17 straight wins: Nov. 28, 1959 – Dec. 30, 1959
 
The Celtics were defending NBA champions and seemingly off to a strong start, only to lose back-to-back games to Philadelphia. While it was still early in the season, they knew they had to quickly right the ship. And they did. During the 17-game winning streak, 12 were by double-digits with only three by five points. The streak ended on New Year’s Day 1960. But by then, the Celtics had re-established their presence atop the NBA landscape and would go on to claim the second of eight straight NBA titles.


 
16 straight wins: Dec. 19, 1964 – Jan. 22, 1965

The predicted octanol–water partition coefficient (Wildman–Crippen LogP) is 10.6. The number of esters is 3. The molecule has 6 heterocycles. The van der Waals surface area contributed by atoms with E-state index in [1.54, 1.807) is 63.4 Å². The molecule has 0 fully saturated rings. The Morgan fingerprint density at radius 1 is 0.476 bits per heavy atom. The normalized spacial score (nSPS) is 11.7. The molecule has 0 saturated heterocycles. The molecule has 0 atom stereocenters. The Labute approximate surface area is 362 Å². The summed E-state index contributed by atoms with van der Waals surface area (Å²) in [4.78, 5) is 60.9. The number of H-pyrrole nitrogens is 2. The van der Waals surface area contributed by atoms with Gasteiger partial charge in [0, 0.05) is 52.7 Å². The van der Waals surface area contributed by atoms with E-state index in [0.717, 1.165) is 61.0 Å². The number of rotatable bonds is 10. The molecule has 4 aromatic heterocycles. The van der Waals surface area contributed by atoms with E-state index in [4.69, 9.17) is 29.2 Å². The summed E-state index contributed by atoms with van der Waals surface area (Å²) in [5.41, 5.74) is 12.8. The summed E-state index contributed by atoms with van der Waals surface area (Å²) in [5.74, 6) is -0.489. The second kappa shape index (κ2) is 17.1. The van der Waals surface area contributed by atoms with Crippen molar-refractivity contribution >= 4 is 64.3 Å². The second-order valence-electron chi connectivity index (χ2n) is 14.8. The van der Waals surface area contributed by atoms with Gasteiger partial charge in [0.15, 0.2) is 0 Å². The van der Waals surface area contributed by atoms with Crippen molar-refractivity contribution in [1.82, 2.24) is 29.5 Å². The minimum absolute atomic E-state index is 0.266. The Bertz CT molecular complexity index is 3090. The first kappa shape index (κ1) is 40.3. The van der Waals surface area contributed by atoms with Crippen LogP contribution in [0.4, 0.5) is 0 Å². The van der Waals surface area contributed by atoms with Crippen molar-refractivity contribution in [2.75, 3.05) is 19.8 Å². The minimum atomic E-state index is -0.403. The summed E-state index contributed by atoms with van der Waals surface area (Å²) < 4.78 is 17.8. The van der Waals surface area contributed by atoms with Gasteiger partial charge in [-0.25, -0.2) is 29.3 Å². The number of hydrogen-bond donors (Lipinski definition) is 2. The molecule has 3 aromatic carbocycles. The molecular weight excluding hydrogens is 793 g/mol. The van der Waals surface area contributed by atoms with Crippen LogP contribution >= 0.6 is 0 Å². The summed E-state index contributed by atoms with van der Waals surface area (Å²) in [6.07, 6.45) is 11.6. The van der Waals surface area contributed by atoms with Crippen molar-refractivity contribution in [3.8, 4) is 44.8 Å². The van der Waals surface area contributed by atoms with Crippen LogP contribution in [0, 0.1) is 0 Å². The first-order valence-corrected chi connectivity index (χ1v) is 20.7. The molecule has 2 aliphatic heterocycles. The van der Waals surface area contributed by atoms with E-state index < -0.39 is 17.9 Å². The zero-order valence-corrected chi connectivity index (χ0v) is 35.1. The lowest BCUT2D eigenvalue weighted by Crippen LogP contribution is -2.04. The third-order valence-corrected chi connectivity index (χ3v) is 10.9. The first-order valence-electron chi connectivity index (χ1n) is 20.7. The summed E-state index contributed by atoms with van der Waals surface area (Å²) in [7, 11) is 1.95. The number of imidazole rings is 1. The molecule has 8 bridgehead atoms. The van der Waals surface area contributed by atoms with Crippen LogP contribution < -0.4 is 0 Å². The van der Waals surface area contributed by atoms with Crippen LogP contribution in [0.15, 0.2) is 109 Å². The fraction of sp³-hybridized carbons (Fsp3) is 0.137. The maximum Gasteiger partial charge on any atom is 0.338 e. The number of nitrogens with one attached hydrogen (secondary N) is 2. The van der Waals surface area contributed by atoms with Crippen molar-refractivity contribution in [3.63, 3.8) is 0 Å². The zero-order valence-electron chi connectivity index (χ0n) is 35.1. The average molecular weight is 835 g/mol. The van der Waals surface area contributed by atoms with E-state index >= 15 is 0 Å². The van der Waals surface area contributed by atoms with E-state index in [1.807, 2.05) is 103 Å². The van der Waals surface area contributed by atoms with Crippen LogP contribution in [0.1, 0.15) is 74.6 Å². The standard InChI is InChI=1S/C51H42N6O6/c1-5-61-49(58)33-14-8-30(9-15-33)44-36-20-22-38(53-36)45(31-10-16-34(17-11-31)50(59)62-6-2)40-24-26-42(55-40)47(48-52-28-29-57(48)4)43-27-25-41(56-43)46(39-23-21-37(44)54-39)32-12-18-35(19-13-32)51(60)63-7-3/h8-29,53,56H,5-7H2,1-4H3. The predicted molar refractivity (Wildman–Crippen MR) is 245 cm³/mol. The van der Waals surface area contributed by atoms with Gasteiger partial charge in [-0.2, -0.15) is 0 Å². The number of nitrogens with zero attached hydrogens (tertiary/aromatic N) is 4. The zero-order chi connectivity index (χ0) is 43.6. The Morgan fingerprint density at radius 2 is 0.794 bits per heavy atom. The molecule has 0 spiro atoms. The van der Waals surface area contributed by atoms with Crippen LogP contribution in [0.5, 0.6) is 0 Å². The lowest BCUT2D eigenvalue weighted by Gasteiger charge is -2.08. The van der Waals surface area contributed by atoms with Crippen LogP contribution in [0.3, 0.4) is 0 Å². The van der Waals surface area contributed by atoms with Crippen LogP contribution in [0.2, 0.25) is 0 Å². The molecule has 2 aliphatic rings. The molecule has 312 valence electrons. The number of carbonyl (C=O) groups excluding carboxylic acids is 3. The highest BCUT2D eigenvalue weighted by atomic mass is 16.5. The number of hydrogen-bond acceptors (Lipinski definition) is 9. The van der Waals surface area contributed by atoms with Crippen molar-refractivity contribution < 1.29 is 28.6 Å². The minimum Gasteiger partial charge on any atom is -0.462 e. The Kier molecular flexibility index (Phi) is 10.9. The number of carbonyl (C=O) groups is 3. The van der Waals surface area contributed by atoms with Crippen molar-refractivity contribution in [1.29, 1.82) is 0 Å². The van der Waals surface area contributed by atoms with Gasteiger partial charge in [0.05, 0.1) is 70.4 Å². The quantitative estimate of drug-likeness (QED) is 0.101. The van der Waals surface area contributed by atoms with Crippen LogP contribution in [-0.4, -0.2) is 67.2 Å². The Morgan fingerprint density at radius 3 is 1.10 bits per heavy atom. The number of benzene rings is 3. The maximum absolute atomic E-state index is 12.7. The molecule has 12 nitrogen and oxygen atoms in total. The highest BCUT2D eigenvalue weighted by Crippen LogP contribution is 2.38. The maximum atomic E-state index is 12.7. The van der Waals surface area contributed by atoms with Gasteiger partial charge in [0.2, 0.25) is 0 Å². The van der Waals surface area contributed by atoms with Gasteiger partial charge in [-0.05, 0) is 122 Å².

There was little doubt in anyone’s mind that this Celtic team was going to have a special season. They got things going with an 11-0 record right out the gate. And they weren’t just winning games; they were thumping teams with flat-out beatdowns, which is evident by their average margin of victory being by 18.5 points per game. That’s not all that surprising when you consider most of Boston’s core group consisted of players in their prime such as Bill Russell and Tommy Heinsohn. The streak began with a double-digit win over the St. Louis Hawks and would roll along for another couple of weeks. During both the start of the season and the 16-game winning streak, both cemented Boston as the team everyone was chasing. And no one caught them. The Celtics continued to be the dominant force in the league and the season ended with another title, which was the franchise’s seventh straight.